Conventional energy is the benchmark that renewable energy will need to meet or surpass in order to be a sustainable solution to the world’s energy needs. In Japan, the Isogo Thermal Power Station has an electricity efficiency of 45%. To put things into context, the most efficient solar panels have efficiencies of below 30%.
Ultimately, conventional energy is our bridge to a carbon-free energy future. I don’t know when that will happen. But until it does, it is clear that conventional energy will provide the reliability, security and diversification we need to encourage socio-economic growth.
This in turn will make it more conducive for investments into more sustainable and efficient technologies. Moreover, direct competition between conventional and renewable energy will encourage rapid improvement in renewable technologies.
Ladies and gentlemen, there is no “one-size-fits-all” approach for an ideal energy mix. Each of our countries have different economies, geographies and social needs. As such, I believe it is important to take a “technology-neutral” approach when devising our energy policies.
Allow me to elaborate what I mean by this.  Broadly speaking, “technology-neutral” means that we shouldn’t be constrained by rigid or arbitrary targets in sourcing our energy. In other words, both conventional and non-conventional sources must be considered. However, this shouldn’t be equated with abandoning climate action.
There are things we can do fairly quickly to make conventional energy sources more sustainable. For instance, refurbishing old and naturally degrading coal power plants will increase fuel efficiency. Indeed, the International Energy Agency estimates that this could cut over 1.5 billion metric tonnes of carbon dioxide emissions annually.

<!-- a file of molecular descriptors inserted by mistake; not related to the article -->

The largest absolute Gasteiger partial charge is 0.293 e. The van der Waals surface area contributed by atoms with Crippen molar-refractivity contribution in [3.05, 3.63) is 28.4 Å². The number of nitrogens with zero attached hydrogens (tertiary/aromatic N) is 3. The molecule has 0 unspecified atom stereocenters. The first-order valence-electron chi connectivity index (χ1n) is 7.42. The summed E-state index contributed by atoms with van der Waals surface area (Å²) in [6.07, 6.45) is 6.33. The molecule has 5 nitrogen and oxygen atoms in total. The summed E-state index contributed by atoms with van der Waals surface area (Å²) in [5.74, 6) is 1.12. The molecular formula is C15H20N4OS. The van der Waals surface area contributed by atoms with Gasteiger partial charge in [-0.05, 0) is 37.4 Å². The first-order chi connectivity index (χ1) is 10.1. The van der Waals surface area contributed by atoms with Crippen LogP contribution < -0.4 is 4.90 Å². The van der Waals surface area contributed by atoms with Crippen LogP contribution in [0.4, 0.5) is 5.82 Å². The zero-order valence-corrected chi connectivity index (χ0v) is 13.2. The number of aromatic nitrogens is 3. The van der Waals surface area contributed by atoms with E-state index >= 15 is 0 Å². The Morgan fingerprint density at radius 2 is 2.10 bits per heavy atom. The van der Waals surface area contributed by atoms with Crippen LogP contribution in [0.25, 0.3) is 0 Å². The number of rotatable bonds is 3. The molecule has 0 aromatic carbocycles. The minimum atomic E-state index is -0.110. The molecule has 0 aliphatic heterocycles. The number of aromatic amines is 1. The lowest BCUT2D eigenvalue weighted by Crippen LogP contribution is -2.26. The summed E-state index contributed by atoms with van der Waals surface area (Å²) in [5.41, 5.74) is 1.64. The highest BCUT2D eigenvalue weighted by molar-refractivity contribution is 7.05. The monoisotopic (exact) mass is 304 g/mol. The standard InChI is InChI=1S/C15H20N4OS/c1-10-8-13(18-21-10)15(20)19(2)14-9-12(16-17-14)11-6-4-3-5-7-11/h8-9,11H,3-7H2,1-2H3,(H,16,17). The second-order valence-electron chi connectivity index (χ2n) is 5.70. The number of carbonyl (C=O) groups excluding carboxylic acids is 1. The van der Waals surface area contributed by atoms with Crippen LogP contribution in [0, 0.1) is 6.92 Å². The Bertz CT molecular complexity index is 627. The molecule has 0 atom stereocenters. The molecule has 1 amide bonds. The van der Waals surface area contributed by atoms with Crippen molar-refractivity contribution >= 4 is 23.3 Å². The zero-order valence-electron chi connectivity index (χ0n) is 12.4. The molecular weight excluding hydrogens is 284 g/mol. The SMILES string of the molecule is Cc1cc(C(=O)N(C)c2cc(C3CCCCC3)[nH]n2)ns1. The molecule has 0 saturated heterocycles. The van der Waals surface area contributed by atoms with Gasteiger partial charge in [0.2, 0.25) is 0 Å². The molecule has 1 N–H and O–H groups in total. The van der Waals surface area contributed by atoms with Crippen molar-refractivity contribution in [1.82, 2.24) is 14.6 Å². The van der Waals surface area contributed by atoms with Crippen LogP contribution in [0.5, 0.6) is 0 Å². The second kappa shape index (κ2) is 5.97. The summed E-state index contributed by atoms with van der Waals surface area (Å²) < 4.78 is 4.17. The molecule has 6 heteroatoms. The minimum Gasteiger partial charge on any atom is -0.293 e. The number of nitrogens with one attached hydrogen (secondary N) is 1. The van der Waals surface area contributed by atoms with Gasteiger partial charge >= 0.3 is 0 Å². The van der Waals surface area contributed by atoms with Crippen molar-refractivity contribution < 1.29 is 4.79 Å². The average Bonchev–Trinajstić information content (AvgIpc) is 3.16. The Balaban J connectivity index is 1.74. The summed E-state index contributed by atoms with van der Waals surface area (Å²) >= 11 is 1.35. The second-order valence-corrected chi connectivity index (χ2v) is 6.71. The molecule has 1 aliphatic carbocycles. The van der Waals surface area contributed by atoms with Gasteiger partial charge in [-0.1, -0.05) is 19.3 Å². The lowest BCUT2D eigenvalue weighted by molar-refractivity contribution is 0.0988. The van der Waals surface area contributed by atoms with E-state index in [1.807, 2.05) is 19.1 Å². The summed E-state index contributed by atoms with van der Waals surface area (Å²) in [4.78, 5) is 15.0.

This initiative is being driven by Asian countries such as Japan and India, not to mention China, whose re-engineering of the Shanghai-Waigaqiao No 3 Power Plant is a notable highlight.
We’re trying to replicate this creative approach in the Philippines, by phasing out old and inefficient generation facilities, and promoting critical coal-fired plants. This, among other efficient technologies, will allow developing nations to reduce their impact on the environment, providing alternative short- to medium-term solutions to prohibitively costly new energy sources that are more suited for long-term scenarios.
Ladies and gentlemen, of course, much more can and should be done. Today’s forum is hence a good opportunity for the ASEAN and East Asian economies to craft possible solutions to the inter-related challenges of energy security and climate change.
I hope that everyone will actively participate in developing recommendations to strengthen our energy policy that will serve as the basis for informed decisions at all levels –whether global, regional and national. We hope to learn, but also share our experiences with you. I end by wishing you all a very productive discussion ahead and to welcome you all once again.
Thank you and have an enjoyable week in the Philippines! Mabuhay!

Romans 10:9-10
"If you declare with your mouth, Jesus is Lord, and believe in your heart that God raised him from the dead, you will be saved. For it is with your heart that you believe and are justified, and it is with your mouth that you profess your faith and are saved."